One of the most common questions dermatologists hear from patients is whether coloring their hair will cause it to fall out. Here’s what you need to know before your next trip to the salon or your next coloring session over your own bathroom sink.
Medical studies backed up by anecdotal evidence from women who color their hair show that those who experience hair loss may suffer depression, anxiety, and social phobia. Depression can trigger low self-esteem and lack of interest or pleasure in activities that were once enjoyable. The irony, of course, is that hair dyeing is supposed to make us feel good about ourselves, and our appearance. A new look is also exciting.
Beauty salons will likely tell you that dyes put a coating on your hair that makes it stronger. Semi-permanent color, some say, can help strengthen your hair while protecting it from pollution, summer heat and winter cold.
The reality is, the more often you color your hair, the greater the potential for hair shedding.
Hair dye does not stop or even slow down hair growth, but it can cause hair loss by damaging the color-treated hair. The chemicals in hair dye can cause some of the damage. Coloring your hair also requires heavy combing and rubbing, which can also contribute to hair loss because this manipulation can loosen the hair treated with dye.
The good news is, hair dye can’t reach the hair developing beneath your scalp so it can’t harm hair that has yet to grow. But you can experience an increase in hair shedding with frequent coloring sessions.
Telogen effluvium is the medical name for a form of hair loss. Symptoms include thinning hair or an increase in shedding. The condition occurs more often in women and is almost always triggered by a disturbance in the hair lifecycle.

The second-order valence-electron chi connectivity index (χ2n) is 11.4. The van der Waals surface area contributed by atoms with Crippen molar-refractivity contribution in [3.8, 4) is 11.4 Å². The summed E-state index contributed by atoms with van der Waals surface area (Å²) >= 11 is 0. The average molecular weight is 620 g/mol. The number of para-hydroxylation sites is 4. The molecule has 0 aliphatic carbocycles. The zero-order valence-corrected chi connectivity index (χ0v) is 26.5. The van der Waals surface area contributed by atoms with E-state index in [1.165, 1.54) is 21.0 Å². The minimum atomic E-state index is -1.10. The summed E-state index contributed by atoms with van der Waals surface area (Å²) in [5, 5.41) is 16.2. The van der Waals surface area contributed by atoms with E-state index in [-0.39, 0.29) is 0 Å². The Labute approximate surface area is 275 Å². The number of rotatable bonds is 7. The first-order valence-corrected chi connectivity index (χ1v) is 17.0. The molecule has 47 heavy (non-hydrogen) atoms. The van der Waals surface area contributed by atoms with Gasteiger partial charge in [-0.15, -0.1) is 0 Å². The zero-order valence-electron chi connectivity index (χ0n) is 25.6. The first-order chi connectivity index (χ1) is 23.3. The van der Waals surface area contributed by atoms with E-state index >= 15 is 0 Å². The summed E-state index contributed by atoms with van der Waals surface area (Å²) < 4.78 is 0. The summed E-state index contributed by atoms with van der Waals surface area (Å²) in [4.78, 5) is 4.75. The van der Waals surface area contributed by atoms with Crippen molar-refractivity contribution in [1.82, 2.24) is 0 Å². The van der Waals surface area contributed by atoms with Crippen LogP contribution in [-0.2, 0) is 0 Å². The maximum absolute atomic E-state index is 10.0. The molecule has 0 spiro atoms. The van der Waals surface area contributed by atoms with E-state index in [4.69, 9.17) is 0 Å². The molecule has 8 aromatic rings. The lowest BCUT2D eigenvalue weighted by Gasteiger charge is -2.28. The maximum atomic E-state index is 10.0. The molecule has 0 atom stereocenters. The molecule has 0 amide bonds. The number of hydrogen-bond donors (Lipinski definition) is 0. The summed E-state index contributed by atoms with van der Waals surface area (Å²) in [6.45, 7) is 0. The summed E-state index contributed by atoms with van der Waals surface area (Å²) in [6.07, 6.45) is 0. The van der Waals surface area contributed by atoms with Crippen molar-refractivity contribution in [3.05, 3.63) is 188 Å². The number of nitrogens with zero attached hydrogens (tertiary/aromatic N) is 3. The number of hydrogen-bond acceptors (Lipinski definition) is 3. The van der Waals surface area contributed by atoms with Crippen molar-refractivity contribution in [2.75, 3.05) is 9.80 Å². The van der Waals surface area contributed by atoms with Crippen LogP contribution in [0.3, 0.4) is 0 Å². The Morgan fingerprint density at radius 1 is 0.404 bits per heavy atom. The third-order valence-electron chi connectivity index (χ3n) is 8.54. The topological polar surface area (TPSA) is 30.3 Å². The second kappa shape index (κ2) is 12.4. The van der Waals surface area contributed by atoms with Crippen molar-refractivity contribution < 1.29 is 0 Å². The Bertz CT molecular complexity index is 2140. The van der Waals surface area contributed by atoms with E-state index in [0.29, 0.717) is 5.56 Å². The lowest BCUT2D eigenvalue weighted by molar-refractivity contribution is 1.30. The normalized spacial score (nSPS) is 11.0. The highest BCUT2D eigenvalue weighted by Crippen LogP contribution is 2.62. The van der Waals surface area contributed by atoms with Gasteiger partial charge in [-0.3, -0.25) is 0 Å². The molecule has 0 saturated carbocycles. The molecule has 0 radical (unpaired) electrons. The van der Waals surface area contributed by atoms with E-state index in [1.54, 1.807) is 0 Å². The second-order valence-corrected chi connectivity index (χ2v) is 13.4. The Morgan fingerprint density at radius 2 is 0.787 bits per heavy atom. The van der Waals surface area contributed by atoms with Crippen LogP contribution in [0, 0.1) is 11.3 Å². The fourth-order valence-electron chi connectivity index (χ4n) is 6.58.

Your hair typically goes through three distinct phases as your scalp grows, loses and replenishes hair:
Telogen effluvium occurs during the telogen phase. Medical research shows between 5 to 10 percent of the hair on your head will be in the telogen phase at any given time. People who experience hair shedding lasting longer than 6 months are considered to have chronic telogen effluvium. Even in chronic conditions, patients typically won’t lose all their hair, though they may see noticeable thinning.
Common ingredients in hair dye products include ammonia and hydrogen peroxide, which is a bleaching agent. Both chemicals can loosen hair in the telogen phase. Hair coloration products can also weaken your hair shafts, leading to breakage.
Peroxide removes pigments from your natural hair color, which is why it is a common ingredient in formulations that produce a blonde color. But peroxide also strips protein from your hair, weakening the hair shafts. This can cause hair literally to break off at the scalp.
Here’s the bottom line: Semi-permanent coloration products are more gentle and do not contain alcohol or ammonia. These can be used more often than so-called permanent hair dyes. These contain harsh chemicals, including ammonia and peroxide. If you want to minimize hair damage, you’ll want to limit treatments to every six weeks. This won’t eliminate the potential for problems, but can reduce hair shedding to a more tolerable level.
If you’re concerned about your hair or any skin condition, there’s no need to worry, wonder or wait. Walk-in Dermatology can help. Our team of board-certified dermatologists and experienced medical staff will address your concerns and provide the necessary treatment. You can also schedule an appointment with us online. Best of all, there’s no waiting. If you can’t make it to one of our offices, we can set up a Video Visit and even prescribe medications remotely. Contact us today.